A flawed verdict with uncertain consequences

The European Central Bank’s primary goal is to maintain price stability, which is defined as an inflation rate of below, but close to 2%.  It has been set up as one of the most independent central banks in the world to ensure its pursuit of stable prices is shielded from political influence. Both, the sole goal of price stability and the strong emphasis on independence, were unequivocally legally defined in the Treaty of Maastricht at the insistence of the German government. At the time, it was a prerequisite for the German government and the Bundesbank for giving up their monetary independence. 

Yet, in its decision on the ECB’s public sector purchase programme (PSPP), a programme to buy large amounts of government bonds in order to stimulate the economy and to reach the ECB’s inflation target, the German constitutional court has effectively challenged both of these cornerstones of the ECB’s mandate. The court has explicitly asked the governing council of the ECB to weigh its primary monetary policy goal against other economic effects and to provide “documentation demonstrating that such balancing took place.” Furthermore, the court ordered the German government to take steps to ensure that such a “proportionality assessment” takes place. This sounds like a violation of the ECB’s independence.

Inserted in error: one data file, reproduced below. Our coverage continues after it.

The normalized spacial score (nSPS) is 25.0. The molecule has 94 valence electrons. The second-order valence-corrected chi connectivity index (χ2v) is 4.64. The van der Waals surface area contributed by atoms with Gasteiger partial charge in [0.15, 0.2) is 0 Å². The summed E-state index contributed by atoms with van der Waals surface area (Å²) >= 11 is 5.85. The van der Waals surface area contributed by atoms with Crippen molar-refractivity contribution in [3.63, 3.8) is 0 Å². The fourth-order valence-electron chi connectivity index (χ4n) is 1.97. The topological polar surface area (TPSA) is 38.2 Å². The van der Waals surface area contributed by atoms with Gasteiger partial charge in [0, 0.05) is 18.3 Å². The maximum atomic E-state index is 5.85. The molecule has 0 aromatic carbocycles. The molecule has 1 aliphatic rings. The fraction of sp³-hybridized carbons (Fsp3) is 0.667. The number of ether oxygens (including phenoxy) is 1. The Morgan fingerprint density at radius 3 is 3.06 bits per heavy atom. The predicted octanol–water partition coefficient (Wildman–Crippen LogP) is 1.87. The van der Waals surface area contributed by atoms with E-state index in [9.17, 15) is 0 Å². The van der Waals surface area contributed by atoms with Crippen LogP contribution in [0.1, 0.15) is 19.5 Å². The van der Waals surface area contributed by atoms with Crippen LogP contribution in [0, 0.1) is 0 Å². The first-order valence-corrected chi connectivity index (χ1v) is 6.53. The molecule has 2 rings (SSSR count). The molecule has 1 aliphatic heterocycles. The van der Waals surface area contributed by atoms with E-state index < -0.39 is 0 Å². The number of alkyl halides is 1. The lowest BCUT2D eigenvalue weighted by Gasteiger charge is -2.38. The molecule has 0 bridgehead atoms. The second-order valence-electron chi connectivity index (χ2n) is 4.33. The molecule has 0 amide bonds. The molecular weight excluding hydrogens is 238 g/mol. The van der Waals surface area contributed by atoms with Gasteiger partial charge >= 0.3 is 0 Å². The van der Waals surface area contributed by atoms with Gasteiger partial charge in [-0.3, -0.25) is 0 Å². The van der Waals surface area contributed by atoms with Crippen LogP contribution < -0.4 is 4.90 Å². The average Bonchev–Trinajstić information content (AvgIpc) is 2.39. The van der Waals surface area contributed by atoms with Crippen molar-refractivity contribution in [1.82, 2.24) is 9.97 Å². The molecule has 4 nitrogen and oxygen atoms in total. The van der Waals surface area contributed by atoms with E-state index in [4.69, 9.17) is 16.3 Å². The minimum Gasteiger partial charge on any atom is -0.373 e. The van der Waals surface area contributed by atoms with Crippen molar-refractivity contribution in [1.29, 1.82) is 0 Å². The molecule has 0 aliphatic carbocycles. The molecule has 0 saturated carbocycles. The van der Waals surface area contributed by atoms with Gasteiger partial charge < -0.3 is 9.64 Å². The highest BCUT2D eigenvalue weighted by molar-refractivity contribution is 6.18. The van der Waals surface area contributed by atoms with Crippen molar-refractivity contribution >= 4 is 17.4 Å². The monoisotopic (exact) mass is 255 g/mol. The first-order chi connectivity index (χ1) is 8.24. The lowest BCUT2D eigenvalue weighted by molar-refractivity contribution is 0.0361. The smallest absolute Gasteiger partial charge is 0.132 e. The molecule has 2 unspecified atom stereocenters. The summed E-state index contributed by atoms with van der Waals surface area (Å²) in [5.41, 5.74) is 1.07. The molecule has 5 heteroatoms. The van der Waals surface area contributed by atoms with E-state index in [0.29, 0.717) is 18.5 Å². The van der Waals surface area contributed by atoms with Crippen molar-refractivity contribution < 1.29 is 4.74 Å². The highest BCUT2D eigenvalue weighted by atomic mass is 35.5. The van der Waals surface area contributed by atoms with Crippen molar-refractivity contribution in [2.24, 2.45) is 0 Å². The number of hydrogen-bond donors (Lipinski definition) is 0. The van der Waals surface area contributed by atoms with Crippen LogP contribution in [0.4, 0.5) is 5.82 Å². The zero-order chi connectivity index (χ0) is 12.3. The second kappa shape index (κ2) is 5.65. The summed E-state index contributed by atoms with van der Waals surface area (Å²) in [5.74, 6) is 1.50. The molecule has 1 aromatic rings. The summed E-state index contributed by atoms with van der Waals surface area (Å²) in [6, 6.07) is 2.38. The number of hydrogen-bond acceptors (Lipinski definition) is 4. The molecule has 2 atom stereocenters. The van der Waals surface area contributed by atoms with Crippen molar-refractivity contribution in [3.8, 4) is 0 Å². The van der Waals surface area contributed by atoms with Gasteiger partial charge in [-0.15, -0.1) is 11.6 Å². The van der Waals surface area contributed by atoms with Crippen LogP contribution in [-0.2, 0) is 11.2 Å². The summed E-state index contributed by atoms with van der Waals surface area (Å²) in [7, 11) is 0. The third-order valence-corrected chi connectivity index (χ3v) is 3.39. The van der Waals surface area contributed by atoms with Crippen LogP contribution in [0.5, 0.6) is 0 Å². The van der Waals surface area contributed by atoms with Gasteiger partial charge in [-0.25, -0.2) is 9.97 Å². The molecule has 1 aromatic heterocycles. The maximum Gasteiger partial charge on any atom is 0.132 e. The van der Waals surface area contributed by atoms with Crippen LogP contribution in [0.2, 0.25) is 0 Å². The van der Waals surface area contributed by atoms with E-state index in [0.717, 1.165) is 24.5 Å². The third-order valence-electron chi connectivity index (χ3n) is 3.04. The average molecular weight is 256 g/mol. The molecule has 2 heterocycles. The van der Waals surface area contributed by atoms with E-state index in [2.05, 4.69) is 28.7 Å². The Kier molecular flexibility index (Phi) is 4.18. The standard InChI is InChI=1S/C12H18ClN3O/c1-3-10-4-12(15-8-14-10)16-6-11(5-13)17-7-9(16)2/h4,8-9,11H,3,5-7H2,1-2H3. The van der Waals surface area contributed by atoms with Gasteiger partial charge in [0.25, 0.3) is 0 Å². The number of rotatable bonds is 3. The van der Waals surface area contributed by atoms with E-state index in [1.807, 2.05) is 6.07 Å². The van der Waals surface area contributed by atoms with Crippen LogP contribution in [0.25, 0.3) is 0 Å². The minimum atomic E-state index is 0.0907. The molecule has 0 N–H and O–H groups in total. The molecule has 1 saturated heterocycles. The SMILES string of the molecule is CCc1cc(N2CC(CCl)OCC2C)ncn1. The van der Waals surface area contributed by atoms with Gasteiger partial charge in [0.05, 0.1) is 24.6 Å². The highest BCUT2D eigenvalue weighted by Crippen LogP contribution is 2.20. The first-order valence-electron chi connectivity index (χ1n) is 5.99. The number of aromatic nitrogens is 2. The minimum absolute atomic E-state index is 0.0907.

The court’s insistence on a balancing of monetary goals and other economic effects is based on an arbitrary distinction between monetary policy and economic policy made in the Treaty of Maastricht. According to this distinction monetary policy falls into the ECB’s remit and economic policy is supposed to remain solely in the hands of EU member states. The court has decided that the ECB was crossing the line to economic policy. This claim is substantiated by a list of economic effects it ascribes to the PSPP, that are either non-existent, standard effects of monetary policy, or economic problems that simply cannot be ascribed to the ECB’s programme. It gets more amazing when the court seems to suggest, that the problem can be solved simply by the ECB providing documentation of its proportionality assessment, which it actually has already repeatedly done.